5. Question pericope. Marked with asterisks (*) or obeli (÷). Codex Vaticanus 354 (S) and the Minuscules 4, 8, 35, 83, 95 (questionable scholion), 161, 164, 165, 166, 167, 168, 200, 202, 285, 338, 348, 363, 367, 376, 386, 407, 443, 478, 479, 510, 532, 547, 553, 656, 662, 685, 757, 758, 769, 781, 797, 801, 824, 825, 829, 844, 845, 873, 897, 922, 1073, 1077, 1092, 1099, 1187, 1189, 1443 and 1445 include entire pericope from 7:53; the menologion of Lectionary 185 includes 8:1ff; Codex Basilensis (E) includes 8:2ff; Codex Tischendorfianus III (Λ) and Petropolitanus (П) also the menologia of Lectionaries 86, 211, 1579 and 1761 include 8:3ff. Minuscule 807 is a manuscript with a Catena, but only in John 7:53-8:11 without catena. It is a characteristic of late Byzantine manuscripts conforming to the sub-type Family Kr, that this pericope is marked with obeli; although Maurice Robinson argues that these marks are intended to remind lectors that these verses are to be omitted from the Gospel lection for Pentecost, not to question the authenticity of the passage.
  6. Relocate pericope. Family 1, minuscules 20, 37, 135, 207, 301, 347, and nearly all Armenian translations place the pericope after John 21:25; Family 13 place it after Luke 24:53; a corrector to Minuscule 1333 added 8:3–11 after Luke 24:53; and Minuscule 225 includes the pericope after John 7:36. Minuscule 129, 259, 470, 564, 831, and 1356 place John 8:3-11 after John 21:25. Minuscule 826 placed pericope after Luke 21:38
  7. Added by a later hand. Codex Ebnerianus, 284, 431, 461, 470, 578, 2174.

See also

Other questioned passages
Sortable articles


Sermon on the Plain

  1. Pronounced (IPA: [peˈrikope aˈdulterai] in classical Latin.
  2. "NETBible: John 7". Retrieved 2009-10-17.  See note 139 on that page.
  3. Keith, Chris (2008). "Recent and Previous Research on the Pericope Adulterae (John 7.53—8.11)". Currents in Biblical Research 6 (3): 377–404. doi:10.1177/1476993X07084793. 
  4. 'Pericope adulterae', in FL Cross (ed.), The Oxford Dictionary of the Christian Church, (New York: Oxford University Press, 2005).
  5. The Phrase Finder
  6. The Early church Fathers Volume 7 by Philip Schaff (public domain) pp. 388-390, 408
  7. Clontz, T.E. and J., "The Comprehensive New Testament", Cornerstone Publications (2008), p. 571, ISBN 978-0-977873-71-5
  8. The Early church Fathers Volume 8: The Twelve Patriarchs, Excerpts and Epistles, The Clementia, Apocrypha, Decretals, Memoirs of Edessa and Syriac Documents, Remains of the First - by Philip Schaff (public domain) pp. 607, 618
  9. "Sed hoc videlicet infidelium sensus exhorret, ita ut nonnulli modicae fidei vel potius inimici verae fidei, credo, metuentes peccandi impunitatem dari mulieribus suis, illud, quod de adulterae indulgentia Dominus fecit, auferrent de codicibus suis, quasi permissionem peccandi tribuerit qui dixit: Iam deinceps noli peccare, aut ideo non debuerit mulier a medico Deo illius peccati remissione sanari, ne offenderentur insani." Augustine, De Adulterinis Conjugiis 2:6–7. Cited in Wieland Willker, A Textual Commentary on the Greek Gospels, Vol. 4b, p. 10.
  10. Schaff-Herzog Encyclopedia of Religious Knowledge. Vol II: Basilica - Chambers, I. Greek Version 1. LXX, ~ 4, Hexapla of Origen
  11. "The passages which touch Christian sentiment, or history, or morals, and which are affected by textual differences, though less rare than the former, are still very few. Of these, the pericope of the woman taken in adultery holds the first place of importance. In this case a deference to the most ancient authorities, as well as a consideration of internal evidence, might seem to involve immediate loss. The best solution would probably be to place the passage in brackets, for the purpose of showing, not, indeed, that it contains an untrue narrative (for, whencesoever it comes, it seems to bear on its face the highest credentials of authentic history), but that evidence external and internal is against its being regarded as an integral portion of the original Gospel of St. John." J.B. Lightfoot, R.C. Trench, C.J. Ellicott, The Revision of the English Version of the NT, intro. P. Schaff, (Harper & Bro. NY, 1873) Online at CCEL (Christian Classic Ethereal Library)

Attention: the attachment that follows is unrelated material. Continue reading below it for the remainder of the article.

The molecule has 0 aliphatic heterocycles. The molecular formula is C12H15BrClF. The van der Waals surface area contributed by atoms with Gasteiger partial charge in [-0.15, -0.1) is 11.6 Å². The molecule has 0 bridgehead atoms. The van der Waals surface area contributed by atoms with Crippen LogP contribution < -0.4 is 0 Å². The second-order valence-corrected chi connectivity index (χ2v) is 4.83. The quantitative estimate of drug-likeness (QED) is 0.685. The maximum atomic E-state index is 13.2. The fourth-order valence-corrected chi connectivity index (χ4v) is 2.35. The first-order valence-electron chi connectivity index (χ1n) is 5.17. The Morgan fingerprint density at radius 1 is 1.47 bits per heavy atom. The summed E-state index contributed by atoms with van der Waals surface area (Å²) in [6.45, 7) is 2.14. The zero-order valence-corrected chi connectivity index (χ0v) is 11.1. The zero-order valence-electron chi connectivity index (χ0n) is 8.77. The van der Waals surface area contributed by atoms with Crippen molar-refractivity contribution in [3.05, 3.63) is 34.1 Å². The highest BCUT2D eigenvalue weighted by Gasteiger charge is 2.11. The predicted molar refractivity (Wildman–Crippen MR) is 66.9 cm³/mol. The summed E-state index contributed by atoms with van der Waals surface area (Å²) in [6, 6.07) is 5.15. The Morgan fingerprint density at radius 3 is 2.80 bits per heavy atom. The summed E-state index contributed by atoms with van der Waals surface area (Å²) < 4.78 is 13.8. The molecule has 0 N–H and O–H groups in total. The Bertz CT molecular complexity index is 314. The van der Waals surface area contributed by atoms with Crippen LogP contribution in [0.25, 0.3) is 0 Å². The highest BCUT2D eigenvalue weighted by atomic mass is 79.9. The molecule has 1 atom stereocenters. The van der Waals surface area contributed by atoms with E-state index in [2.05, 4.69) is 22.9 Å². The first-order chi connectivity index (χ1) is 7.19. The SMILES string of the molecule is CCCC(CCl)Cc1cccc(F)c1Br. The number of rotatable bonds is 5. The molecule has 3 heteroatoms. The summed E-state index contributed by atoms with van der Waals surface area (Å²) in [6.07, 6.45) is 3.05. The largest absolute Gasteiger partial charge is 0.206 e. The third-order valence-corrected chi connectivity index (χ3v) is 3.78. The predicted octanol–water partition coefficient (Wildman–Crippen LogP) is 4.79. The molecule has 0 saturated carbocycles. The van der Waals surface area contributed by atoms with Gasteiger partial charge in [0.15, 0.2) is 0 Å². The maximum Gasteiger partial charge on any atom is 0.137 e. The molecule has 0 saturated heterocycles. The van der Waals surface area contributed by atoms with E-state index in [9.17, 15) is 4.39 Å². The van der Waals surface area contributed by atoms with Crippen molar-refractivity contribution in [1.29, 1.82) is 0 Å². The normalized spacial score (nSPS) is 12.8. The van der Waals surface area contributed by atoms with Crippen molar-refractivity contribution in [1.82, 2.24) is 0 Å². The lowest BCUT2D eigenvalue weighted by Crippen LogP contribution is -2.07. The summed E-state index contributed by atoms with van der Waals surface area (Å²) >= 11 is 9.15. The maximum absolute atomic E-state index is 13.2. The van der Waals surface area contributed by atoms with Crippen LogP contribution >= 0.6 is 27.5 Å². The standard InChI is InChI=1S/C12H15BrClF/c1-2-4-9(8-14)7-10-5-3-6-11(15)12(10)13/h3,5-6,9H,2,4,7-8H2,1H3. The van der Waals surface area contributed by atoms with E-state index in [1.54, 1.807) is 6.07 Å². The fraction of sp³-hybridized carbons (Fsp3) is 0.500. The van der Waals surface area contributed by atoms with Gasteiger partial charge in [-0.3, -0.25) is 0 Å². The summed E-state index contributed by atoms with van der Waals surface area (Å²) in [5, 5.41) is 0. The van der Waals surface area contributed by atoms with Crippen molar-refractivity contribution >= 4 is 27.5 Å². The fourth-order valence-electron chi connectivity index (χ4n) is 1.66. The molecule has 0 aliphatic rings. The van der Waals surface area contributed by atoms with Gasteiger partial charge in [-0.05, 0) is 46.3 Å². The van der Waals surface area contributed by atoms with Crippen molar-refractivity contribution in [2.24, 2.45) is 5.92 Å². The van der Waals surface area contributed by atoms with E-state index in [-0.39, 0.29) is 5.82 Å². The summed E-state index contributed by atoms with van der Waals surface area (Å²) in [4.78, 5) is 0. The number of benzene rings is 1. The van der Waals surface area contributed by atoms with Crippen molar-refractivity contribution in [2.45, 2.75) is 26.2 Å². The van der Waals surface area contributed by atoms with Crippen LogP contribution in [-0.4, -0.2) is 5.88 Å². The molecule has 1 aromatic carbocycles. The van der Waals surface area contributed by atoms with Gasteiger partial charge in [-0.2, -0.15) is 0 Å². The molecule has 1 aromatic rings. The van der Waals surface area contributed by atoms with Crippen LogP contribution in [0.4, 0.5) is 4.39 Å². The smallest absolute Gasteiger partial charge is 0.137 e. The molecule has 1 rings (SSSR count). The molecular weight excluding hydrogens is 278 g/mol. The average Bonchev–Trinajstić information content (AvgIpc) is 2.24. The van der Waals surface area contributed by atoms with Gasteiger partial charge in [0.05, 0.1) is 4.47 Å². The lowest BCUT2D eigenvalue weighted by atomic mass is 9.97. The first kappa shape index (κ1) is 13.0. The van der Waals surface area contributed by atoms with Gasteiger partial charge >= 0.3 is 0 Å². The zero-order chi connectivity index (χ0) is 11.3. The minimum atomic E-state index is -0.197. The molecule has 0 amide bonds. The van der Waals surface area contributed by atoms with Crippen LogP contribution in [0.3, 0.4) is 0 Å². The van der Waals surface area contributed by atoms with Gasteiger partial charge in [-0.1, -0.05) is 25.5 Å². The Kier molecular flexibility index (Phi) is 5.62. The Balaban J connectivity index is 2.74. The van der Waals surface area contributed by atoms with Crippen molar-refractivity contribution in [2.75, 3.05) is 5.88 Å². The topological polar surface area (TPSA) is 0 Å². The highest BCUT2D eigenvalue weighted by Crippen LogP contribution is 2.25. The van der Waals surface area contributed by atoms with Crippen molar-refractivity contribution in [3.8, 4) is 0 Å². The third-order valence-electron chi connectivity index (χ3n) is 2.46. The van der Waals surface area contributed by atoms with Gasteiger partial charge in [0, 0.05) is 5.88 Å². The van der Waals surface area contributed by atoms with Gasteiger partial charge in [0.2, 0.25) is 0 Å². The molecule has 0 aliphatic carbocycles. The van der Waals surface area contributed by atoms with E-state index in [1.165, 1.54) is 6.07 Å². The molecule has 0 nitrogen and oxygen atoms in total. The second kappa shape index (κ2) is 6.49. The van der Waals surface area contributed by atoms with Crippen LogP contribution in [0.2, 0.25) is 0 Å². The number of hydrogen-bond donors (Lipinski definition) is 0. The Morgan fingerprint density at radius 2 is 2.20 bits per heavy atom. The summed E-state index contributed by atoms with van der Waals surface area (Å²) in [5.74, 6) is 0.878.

12. Michael W. Holmes in The Apostolic Fathers in English (Grand Rapids: Baker Academic, 2006), p. 304
  13. "If it is not an original part of the Fourth Gospel, its writer would have to be viewed as a skilled Johannine imitator, and its placement in this context as the shrewdest piece of interpolation in literary history!" The Greek New Testament According to the Majority Text with Apparatus: Second Edition, by Zane C. Hodges (Editor), Arthur L. Farstad (Editor) Publisher: Thomas Nelson; ISBN 0840749635
  14. Describing its use of double brackets UBS4 states that they "enclose passages which are regarded as later additions to the text, but which are of evident antiquity and importance."

External links

  • John 7:53-8:11 (NIV)
  • John 7:53-8:11 (KJV)
  • Pericope Adulterae in Manuscript Comparator — allows two or more New Testament manuscript editions' readings of the passage to be compared in side-by-side and unified views (similar to diff output)
  • The Pericope de Adultera Homepage Site dedicated to proving that the passage is authentic, with links to a wide range of scholarly published material on both sides about all aspects of this text, and dozens of new articles.
  • Jesus and the Adultress, a detailed study by Wieland Willker.
  • Concerning the Story of the Adulteress in the Eighth Chapter of John, list marginal notes from several versions, extended discussion taken from Samuel P. Tregelles, lists extended excerpts from An Account of the Printed Text of the Greek New Testament (London, 1854), F.H.A. Scrivener, A Plain Introduction to the Criticism of the New Testament (4th edition. London, 1894), Bruce Metzger, A Textual Commentary on the Greek New Testament (Stuttgart, 1971), Raymond E. Brown, The Gospel According to John (i-xii), in the Anchor Bible series (Garden City, New York: Doubleday, 1966).
  • The Woman Taken In Adultery (John 7:53-8:11), in defense of the pericope de adultera by Edward F. Hills, taken from chapter 6 of his book, The King James Version Defended, 4th edition (Des Moines: Christian Research Press, 1984).